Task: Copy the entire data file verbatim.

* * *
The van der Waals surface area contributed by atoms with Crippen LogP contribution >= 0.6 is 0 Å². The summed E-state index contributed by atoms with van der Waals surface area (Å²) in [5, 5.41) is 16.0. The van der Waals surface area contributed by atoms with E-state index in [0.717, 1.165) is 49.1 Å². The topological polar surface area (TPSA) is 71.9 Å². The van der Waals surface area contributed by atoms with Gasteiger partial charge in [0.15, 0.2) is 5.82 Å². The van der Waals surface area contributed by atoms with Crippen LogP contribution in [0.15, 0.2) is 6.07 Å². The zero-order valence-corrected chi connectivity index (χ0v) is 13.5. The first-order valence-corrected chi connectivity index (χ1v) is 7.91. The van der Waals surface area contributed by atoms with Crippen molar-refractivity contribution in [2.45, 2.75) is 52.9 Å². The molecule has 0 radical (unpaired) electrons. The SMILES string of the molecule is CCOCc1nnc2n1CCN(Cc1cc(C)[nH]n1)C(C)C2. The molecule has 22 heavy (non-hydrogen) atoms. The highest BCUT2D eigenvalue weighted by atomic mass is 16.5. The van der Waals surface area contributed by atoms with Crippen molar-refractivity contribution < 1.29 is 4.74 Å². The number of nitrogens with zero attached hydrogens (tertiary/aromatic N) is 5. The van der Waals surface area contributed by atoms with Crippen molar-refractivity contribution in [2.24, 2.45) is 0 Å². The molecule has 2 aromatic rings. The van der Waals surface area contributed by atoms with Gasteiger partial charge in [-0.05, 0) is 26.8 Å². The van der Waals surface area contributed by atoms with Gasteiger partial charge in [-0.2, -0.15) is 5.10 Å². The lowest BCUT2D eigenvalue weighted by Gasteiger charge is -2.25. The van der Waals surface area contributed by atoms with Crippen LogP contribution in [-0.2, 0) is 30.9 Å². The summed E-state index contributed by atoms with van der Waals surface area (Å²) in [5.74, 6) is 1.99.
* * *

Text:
The van der Waals surface area contributed by atoms with Crippen LogP contribution >= 0.6 is 0 Å². The summed E-state index contributed by atoms with van der Waals surface area (Å²) in [5, 5.41) is 16.0. The van der Waals surface area contributed by atoms with E-state index in [0.717, 1.165) is 49.1 Å². The topological polar surface area (TPSA) is 71.9 Å². The van der Waals surface area contributed by atoms with Gasteiger partial charge in [0.15, 0.2) is 5.82 Å². The van der Waals surface area contributed by atoms with Crippen LogP contribution in [0.15, 0.2) is 6.07 Å². The zero-order valence-corrected chi connectivity index (χ0v) is 13.5. The first-order valence-corrected chi connectivity index (χ1v) is 7.91. The van der Waals surface area contributed by atoms with Crippen molar-refractivity contribution in [2.45, 2.75) is 52.9 Å². The molecule has 0 radical (unpaired) electrons. The SMILES string of the molecule is CCOCc1nnc2n1CCN(Cc1cc(C)[nH]n1)C(C)C2. The molecule has 22 heavy (non-hydrogen) atoms. The highest BCUT2D eigenvalue weighted by atomic mass is 16.5. The van der Waals surface area contributed by atoms with Crippen molar-refractivity contribution < 1.29 is 4.74 Å². The number of nitrogens with zero attached hydrogens (tertiary/aromatic N) is 5. The van der Waals surface area contributed by atoms with Crippen molar-refractivity contribution in [2.24, 2.45) is 0 Å². The molecule has 2 aromatic rings. The van der Waals surface area contributed by atoms with Gasteiger partial charge in [-0.05, 0) is 26.8 Å². The van der Waals surface area contributed by atoms with Gasteiger partial charge in [-0.2, -0.15) is 5.10 Å². The lowest BCUT2D eigenvalue weighted by Gasteiger charge is -2.25. The van der Waals surface area contributed by atoms with Crippen LogP contribution in [-0.2, 0) is 30.9 Å². The summed E-state index contributed by atoms with van der Waals surface area (Å²) in [5.74, 6) is 1.99.